Caroline Escott examines the growing interest in patient capital and social impact investing.
As long-term owners of capital, pension funds are ideally placed to invest in a long-term way. This is increasingly a focus for DC schemes, with auto-enrolment bringing in a younger cohort of savers who are more likely than previous generations to want their retirement savings to have a positive impact on society, the environment and the ‘real’ economy.
At the same time, the recent market and financial environment has made getting good risk-adjusted returns tricky for all schemes, especially for those which undertook significant de-risking in the wake of the financial crisis. There has therefore been growing scheme interest in investing both in illiquid assets (thus benefiting from the attached premium) and investments which incorporate environmental, social or governance factors to achieve a beneficial impact
However, growing interest does not necessarily directly lead to growing portfolio allocations, and as a result the last few years have also seen UK policymakers focus their attention on how to encourage UK pension schemes – with their £2.2 trillion in assets under management – to consider predominantly illiquid investments in certain key areas.
Recent years have seen several initiatives aimed at encouraging investors to consider using their capital to generate positive social outcomes
One such initiative has been HM Treasury’s patient capital work, which aims to increase the supply of capital to innovative, entrepreneurial firms and projects. A key strand of this work is the Pensions Investment Taskforce; this was announced by the Chancellor in his November 2017 Budget, is chaired by senior Treasury official Charles Roxburgh, and has a remit to think about how to overcome any real and perceived barriers to DB and DC pension scheme investment in patient capital projects.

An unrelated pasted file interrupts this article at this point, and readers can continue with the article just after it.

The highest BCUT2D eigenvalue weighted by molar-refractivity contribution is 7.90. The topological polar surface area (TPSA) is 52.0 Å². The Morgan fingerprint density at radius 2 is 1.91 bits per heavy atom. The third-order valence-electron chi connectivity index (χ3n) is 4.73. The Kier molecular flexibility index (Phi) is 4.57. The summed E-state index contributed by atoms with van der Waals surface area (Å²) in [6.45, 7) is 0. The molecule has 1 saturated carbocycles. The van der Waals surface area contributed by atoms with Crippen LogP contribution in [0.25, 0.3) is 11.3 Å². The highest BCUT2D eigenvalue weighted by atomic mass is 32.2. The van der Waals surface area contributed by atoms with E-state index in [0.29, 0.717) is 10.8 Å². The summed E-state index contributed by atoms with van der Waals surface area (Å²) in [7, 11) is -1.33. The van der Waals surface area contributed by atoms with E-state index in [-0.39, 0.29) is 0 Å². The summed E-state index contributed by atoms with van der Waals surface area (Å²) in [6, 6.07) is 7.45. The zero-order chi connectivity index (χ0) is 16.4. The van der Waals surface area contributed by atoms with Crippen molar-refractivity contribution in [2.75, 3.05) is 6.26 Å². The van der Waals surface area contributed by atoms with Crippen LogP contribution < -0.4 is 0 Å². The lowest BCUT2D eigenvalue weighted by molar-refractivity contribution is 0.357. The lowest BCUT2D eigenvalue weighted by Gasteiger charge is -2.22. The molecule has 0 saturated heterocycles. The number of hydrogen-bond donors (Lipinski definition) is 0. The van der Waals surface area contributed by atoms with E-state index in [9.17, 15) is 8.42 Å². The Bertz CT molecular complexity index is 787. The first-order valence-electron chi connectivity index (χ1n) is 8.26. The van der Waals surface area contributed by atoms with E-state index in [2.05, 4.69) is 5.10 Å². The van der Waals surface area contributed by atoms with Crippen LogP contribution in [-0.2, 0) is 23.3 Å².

The PLSA sits on this Taskforce, alongside others from across the pensions and venture capital industry, and will be feeding in member views and practical experiences in this area. We’re also hoping to pull together guidance for schemes. Member experiences and views on this issue will be invaluable – if you’d like to get involved or share your views on investing in patient capital initiatives, please do get in touch.
Making an impact
Another key government focus has been on social impact investment. In contrast to ESG investment, which is often undertaken to improve risk-adjusted returns over the medium to long term and is better established, social impact investment (SII) is still a relatively new market and includes investments which aim at both a specific financial and social objective. This can include anything from investment in social enterprises to the buying of financial securities which fund (for example) firms which help rehabilitate ex-offenders or provide rental accommodation to homeless individuals.
In the wake of former UK Prime Minister David Cameron’s Big Society agenda, recent years have seen several initiatives aimed at encouraging investors to consider using their capital to generate positive social outcomes.
One of the most influential has been the Social Impact Investment Advisory Group, led by Elizabeth Corley. This published its report Growing a Culture of Social Impact Investing in the UK in November 2017, which made a series of recommendations to industry, regulators and policymakers to boost the impact investment market.
There is significant policymaker will behind the patient capital and social impact investment agendas in particular
The PLSA had a role on this advisory board, and in March this year we published an Impact Investment Made Simple Guide with Hermes Investment Management to inform trustees about the practicalities of investing in this growing market. We’ve also been invited to take part in the follow-on Corley Steering Group: we’ll be leading the sub-group responsible for making it easier for people to invest to achieve social impact through their pensions.
As schemes search both for better, diversified returns and to better reflect the attitudes of new pensions savers, illiquid investment into the real (innovative) economy or projects with a positive social impact should be added to the array of options under consideration. There is significant policymaker will behind the patient capital and social impact investment agendas in particular, making this a good time to think more broadly about how schemes can invest for the long-term benefit of their members and society.